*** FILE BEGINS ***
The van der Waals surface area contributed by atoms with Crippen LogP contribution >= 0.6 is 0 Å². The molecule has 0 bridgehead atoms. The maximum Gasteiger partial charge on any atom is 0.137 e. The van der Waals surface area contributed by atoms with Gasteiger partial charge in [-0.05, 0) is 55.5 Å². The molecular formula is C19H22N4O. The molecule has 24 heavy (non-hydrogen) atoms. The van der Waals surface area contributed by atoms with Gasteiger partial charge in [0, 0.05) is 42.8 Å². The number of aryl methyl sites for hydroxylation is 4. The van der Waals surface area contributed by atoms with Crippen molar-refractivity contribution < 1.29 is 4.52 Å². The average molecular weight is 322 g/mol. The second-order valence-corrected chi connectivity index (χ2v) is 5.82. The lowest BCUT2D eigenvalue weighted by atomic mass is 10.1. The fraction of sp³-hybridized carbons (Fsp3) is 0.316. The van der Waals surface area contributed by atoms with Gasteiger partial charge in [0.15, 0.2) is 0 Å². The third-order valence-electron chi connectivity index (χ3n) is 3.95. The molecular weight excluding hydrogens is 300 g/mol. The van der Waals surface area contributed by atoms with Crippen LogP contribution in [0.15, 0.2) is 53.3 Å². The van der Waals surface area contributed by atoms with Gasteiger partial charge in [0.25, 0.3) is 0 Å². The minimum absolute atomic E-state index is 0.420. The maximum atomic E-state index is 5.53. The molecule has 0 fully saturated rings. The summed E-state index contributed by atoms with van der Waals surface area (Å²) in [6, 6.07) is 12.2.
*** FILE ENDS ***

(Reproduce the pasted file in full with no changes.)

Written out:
The van der Waals surface area contributed by atoms with Crippen LogP contribution >= 0.6 is 0 Å². The molecule has 0 bridgehead atoms. The maximum Gasteiger partial charge on any atom is 0.137 e. The van der Waals surface area contributed by atoms with Gasteiger partial charge in [-0.05, 0) is 55.5 Å². The molecular formula is C19H22N4O. The molecule has 24 heavy (non-hydrogen) atoms. The van der Waals surface area contributed by atoms with Gasteiger partial charge in [0, 0.05) is 42.8 Å². The number of aryl methyl sites for hydroxylation is 4. The van der Waals surface area contributed by atoms with Crippen molar-refractivity contribution < 1.29 is 4.52 Å². The average molecular weight is 322 g/mol. The second-order valence-corrected chi connectivity index (χ2v) is 5.82. The lowest BCUT2D eigenvalue weighted by atomic mass is 10.1. The fraction of sp³-hybridized carbons (Fsp3) is 0.316. The van der Waals surface area contributed by atoms with Gasteiger partial charge in [0.15, 0.2) is 0 Å². The third-order valence-electron chi connectivity index (χ3n) is 3.95. The molecular weight excluding hydrogens is 300 g/mol. The van der Waals surface area contributed by atoms with Crippen LogP contribution in [0.15, 0.2) is 53.3 Å². The van der Waals surface area contributed by atoms with Gasteiger partial charge in [0.25, 0.3) is 0 Å². The minimum absolute atomic E-state index is 0.420. The maximum atomic E-state index is 5.53. The molecule has 0 fully saturated rings. The summed E-state index contributed by atoms with van der Waals surface area (Å²) in [6, 6.07) is 12.2.